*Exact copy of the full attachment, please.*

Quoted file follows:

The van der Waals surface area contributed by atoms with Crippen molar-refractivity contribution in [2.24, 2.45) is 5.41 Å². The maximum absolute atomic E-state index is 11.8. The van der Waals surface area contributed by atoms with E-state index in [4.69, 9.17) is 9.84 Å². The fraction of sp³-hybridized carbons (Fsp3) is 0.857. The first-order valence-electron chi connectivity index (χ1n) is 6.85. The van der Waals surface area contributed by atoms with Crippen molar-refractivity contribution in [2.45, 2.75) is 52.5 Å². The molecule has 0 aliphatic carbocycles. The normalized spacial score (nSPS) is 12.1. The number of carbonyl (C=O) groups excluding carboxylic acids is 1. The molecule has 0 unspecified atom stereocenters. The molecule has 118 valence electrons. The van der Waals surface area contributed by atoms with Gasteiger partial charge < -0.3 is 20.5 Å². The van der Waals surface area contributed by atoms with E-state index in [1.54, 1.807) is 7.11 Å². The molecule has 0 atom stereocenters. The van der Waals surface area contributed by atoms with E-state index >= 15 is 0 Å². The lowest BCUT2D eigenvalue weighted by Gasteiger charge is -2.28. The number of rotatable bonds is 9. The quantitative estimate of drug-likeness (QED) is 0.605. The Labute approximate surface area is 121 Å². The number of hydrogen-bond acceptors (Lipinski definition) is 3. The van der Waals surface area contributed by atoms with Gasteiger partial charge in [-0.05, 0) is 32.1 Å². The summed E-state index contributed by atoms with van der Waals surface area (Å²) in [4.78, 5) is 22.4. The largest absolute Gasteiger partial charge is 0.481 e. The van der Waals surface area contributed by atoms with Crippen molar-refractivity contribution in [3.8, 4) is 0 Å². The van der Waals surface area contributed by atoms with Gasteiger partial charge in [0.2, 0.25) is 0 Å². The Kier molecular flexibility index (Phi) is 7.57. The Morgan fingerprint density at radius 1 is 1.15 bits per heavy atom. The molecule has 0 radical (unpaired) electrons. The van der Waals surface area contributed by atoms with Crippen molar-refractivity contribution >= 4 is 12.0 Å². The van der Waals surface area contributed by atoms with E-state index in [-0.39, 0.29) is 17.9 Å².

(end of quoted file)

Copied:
The van der Waals surface area contributed by atoms with Crippen molar-refractivity contribution in [2.24, 2.45) is 5.41 Å². The maximum absolute atomic E-state index is 11.8. The van der Waals surface area contributed by atoms with E-state index in [4.69, 9.17) is 9.84 Å². The fraction of sp³-hybridized carbons (Fsp3) is 0.857. The first-order valence-electron chi connectivity index (χ1n) is 6.85. The van der Waals surface area contributed by atoms with Crippen molar-refractivity contribution in [2.45, 2.75) is 52.5 Å². The molecule has 0 aliphatic carbocycles. The normalized spacial score (nSPS) is 12.1. The number of carbonyl (C=O) groups excluding carboxylic acids is 1. The molecule has 0 unspecified atom stereocenters. The molecule has 118 valence electrons. The van der Waals surface area contributed by atoms with Gasteiger partial charge < -0.3 is 20.5 Å². The van der Waals surface area contributed by atoms with E-state index in [1.54, 1.807) is 7.11 Å². The molecule has 0 atom stereocenters. The van der Waals surface area contributed by atoms with E-state index >= 15 is 0 Å². The lowest BCUT2D eigenvalue weighted by Gasteiger charge is -2.28. The number of rotatable bonds is 9. The quantitative estimate of drug-likeness (QED) is 0.605. The Labute approximate surface area is 121 Å². The number of hydrogen-bond acceptors (Lipinski definition) is 3. The van der Waals surface area contributed by atoms with Gasteiger partial charge in [-0.05, 0) is 32.1 Å². The summed E-state index contributed by atoms with van der Waals surface area (Å²) in [4.78, 5) is 22.4. The largest absolute Gasteiger partial charge is 0.481 e. The van der Waals surface area contributed by atoms with Crippen molar-refractivity contribution in [3.8, 4) is 0 Å². The van der Waals surface area contributed by atoms with Gasteiger partial charge in [0.2, 0.25) is 0 Å². The Kier molecular flexibility index (Phi) is 7.57. The Morgan fingerprint density at radius 1 is 1.15 bits per heavy atom. The molecule has 0 radical (unpaired) electrons. The van der Waals surface area contributed by atoms with Crippen molar-refractivity contribution >= 4 is 12.0 Å². The van der Waals surface area contributed by atoms with E-state index in [-0.39, 0.29) is 17.9 Å².